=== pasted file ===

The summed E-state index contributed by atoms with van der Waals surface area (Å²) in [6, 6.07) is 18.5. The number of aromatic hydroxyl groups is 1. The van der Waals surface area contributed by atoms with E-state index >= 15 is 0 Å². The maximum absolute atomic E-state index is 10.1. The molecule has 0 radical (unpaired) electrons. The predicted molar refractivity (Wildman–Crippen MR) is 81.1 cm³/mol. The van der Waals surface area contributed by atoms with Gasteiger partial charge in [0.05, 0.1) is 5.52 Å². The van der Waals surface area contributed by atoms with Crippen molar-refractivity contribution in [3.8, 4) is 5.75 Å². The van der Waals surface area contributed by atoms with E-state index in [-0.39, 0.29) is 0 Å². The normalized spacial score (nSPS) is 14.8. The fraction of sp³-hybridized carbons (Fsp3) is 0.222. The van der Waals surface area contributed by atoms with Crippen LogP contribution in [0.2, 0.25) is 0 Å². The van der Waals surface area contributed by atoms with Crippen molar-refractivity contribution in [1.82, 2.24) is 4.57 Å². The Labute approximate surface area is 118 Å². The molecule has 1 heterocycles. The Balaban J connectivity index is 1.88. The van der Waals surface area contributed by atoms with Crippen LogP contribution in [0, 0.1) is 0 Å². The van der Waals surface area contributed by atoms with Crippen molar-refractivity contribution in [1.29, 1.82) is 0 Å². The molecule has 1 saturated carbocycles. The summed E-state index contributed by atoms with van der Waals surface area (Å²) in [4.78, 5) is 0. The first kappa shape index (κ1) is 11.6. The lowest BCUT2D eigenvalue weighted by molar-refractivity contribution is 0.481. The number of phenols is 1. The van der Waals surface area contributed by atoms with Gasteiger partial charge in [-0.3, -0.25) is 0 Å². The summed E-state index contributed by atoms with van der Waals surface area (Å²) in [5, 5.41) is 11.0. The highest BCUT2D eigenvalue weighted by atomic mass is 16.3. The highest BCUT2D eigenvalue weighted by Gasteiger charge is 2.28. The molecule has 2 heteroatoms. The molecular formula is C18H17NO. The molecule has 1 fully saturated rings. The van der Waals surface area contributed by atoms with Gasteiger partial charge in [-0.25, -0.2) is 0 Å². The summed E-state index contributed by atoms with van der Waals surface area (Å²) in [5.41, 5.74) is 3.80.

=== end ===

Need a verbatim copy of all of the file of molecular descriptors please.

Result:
The summed E-state index contributed by atoms with van der Waals surface area (Å²) in [6, 6.07) is 18.5. The number of aromatic hydroxyl groups is 1. The van der Waals surface area contributed by atoms with E-state index >= 15 is 0 Å². The maximum absolute atomic E-state index is 10.1. The molecule has 0 radical (unpaired) electrons. The predicted molar refractivity (Wildman–Crippen MR) is 81.1 cm³/mol. The van der Waals surface area contributed by atoms with Gasteiger partial charge in [0.05, 0.1) is 5.52 Å². The van der Waals surface area contributed by atoms with Crippen molar-refractivity contribution in [3.8, 4) is 5.75 Å². The van der Waals surface area contributed by atoms with E-state index in [-0.39, 0.29) is 0 Å². The normalized spacial score (nSPS) is 14.8. The fraction of sp³-hybridized carbons (Fsp3) is 0.222. The van der Waals surface area contributed by atoms with Crippen LogP contribution in [0.2, 0.25) is 0 Å². The van der Waals surface area contributed by atoms with Crippen molar-refractivity contribution in [1.82, 2.24) is 4.57 Å². The Labute approximate surface area is 118 Å². The molecule has 1 heterocycles. The Balaban J connectivity index is 1.88. The van der Waals surface area contributed by atoms with Crippen LogP contribution in [0, 0.1) is 0 Å². The van der Waals surface area contributed by atoms with Crippen molar-refractivity contribution in [1.29, 1.82) is 0 Å². The molecule has 1 saturated carbocycles. The summed E-state index contributed by atoms with van der Waals surface area (Å²) in [4.78, 5) is 0. The first kappa shape index (κ1) is 11.6. The lowest BCUT2D eigenvalue weighted by molar-refractivity contribution is 0.481. The number of phenols is 1. The van der Waals surface area contributed by atoms with Gasteiger partial charge in [-0.3, -0.25) is 0 Å². The summed E-state index contributed by atoms with van der Waals surface area (Å²) in [5, 5.41) is 11.0. The highest BCUT2D eigenvalue weighted by atomic mass is 16.3. The highest BCUT2D eigenvalue weighted by Gasteiger charge is 2.28. The molecule has 2 heteroatoms. The molecular formula is C18H17NO. The molecule has 1 fully saturated rings. The van der Waals surface area contributed by atoms with Gasteiger partial charge in [-0.25, -0.2) is 0 Å². The summed E-state index contributed by atoms with van der Waals surface area (Å²) in [5.41, 5.74) is 3.80.